Object conditions 308 relate to a position and state of objects within an environment. For example, the objects can include weapons, furniture, walls, cliffs, vehicles, and/or any other objects both movable and stationary within a game playing environment. If a player is holding a weapon, then the weapon can be used by the player for combat. The weapon also may be associated with a particular attack range. Additionally, if a piece of furniture is close to the player, the piece can be used in an action by the player to engage an opponent. Objects can also be thrown and/or kicked at opponents. Character conditions 310 refer to both the player character as well as other characters in the environment such as opponents and friends. The character conditions 310 also refer to a state for each of the characters within the game environment 300. For example, certain combat actions may only be available if an opponent is lying on the ground and/or stunned. Additionally, a player character may throw a right-handed punch or a left-handed punch depending on a stance for the player character. Environment monitoring module 302 passes the object conditions 308 and character conditions 310 to action selection module 304.
Action selection module 304 accesses a number of different actions 312, prerequisites 314 for each of the actions and a priority ranking 316 for each of the actions. Actions 312 can be a number of resulting actions for execution within game environment 300, including but not limited to, striking opponents, grappling opponents, parrying and counter attacking an opponent's attack, blocking, striking or grappling an opponent into or off of objects, throwing or kicking objects towards opponents, using objects as leverage for more elaborate or dramatic moves, punching, kicking, using a weapon, etc. The actions may also have variations, such as a left-handed and right-handed punch, jump kick and round house kick, etc.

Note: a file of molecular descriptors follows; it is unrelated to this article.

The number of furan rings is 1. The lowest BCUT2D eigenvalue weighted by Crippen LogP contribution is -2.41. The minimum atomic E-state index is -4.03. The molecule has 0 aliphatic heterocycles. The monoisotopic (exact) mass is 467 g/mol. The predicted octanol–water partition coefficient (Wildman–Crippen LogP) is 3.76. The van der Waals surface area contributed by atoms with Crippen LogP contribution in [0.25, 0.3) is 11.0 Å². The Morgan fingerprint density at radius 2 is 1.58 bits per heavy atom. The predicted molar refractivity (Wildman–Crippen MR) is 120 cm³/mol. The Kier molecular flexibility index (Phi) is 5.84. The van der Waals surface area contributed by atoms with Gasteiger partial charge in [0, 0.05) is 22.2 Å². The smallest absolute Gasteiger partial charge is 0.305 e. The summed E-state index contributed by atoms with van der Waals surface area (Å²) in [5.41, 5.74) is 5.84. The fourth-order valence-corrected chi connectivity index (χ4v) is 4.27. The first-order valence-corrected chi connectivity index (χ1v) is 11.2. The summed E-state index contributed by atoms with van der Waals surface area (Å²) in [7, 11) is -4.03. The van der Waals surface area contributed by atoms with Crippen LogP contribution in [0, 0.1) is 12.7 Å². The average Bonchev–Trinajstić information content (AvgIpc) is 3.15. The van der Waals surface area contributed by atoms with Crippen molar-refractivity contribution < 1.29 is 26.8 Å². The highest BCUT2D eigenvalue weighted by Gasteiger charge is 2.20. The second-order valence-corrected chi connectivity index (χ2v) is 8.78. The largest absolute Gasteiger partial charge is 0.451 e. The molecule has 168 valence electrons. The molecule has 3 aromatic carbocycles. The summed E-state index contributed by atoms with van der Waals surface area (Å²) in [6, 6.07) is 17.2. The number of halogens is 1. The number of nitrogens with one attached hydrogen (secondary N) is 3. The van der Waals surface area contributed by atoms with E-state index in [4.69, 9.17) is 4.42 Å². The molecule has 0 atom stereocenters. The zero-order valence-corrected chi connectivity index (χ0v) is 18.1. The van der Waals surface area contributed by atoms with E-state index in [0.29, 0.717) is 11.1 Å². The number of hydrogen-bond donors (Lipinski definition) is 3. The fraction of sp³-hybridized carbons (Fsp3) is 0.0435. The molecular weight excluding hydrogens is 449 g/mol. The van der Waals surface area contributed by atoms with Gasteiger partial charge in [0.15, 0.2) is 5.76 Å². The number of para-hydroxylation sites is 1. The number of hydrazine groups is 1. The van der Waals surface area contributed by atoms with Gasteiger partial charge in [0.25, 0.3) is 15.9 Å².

Each of the actions 312 includes one or more prerequisites for its performance, which are noted in prerequisites 314. Action selection module 304 determines if actions 312 are valid based on the object conditions 308 and character conditions 310. If the object conditions 308 and character conditions 310 match prerequisites for one or more actions, these actions are noted as valid actions. The prerequisites correspond to object conditions and character conditions that are determined by environment monitoring module 302. For example, if an opponent is within close range (a character condition), a punch may be executed by the player upon receipt of an operation of a game controller. If the opponent is further away and out of close range, the opponent may only be within kicking range and thus a kicking action can be used upon receipt of the operation since the punching action prerequisite (where an opponent is in close range) is not met. Furthermore, if an opponent is within close range of an object, the player may use the object as a weapon for attacking the opponent. The prerequisites can also be utilized to produce combination attacks, wherein the input operation is provided in immediate intervals. Such combination attacks could involve a block followed by a punch, a punch followed by the player thrusting his knee into the opponent, a block followed by the player throwing the opponent into the wall and/or a punch/kick combination.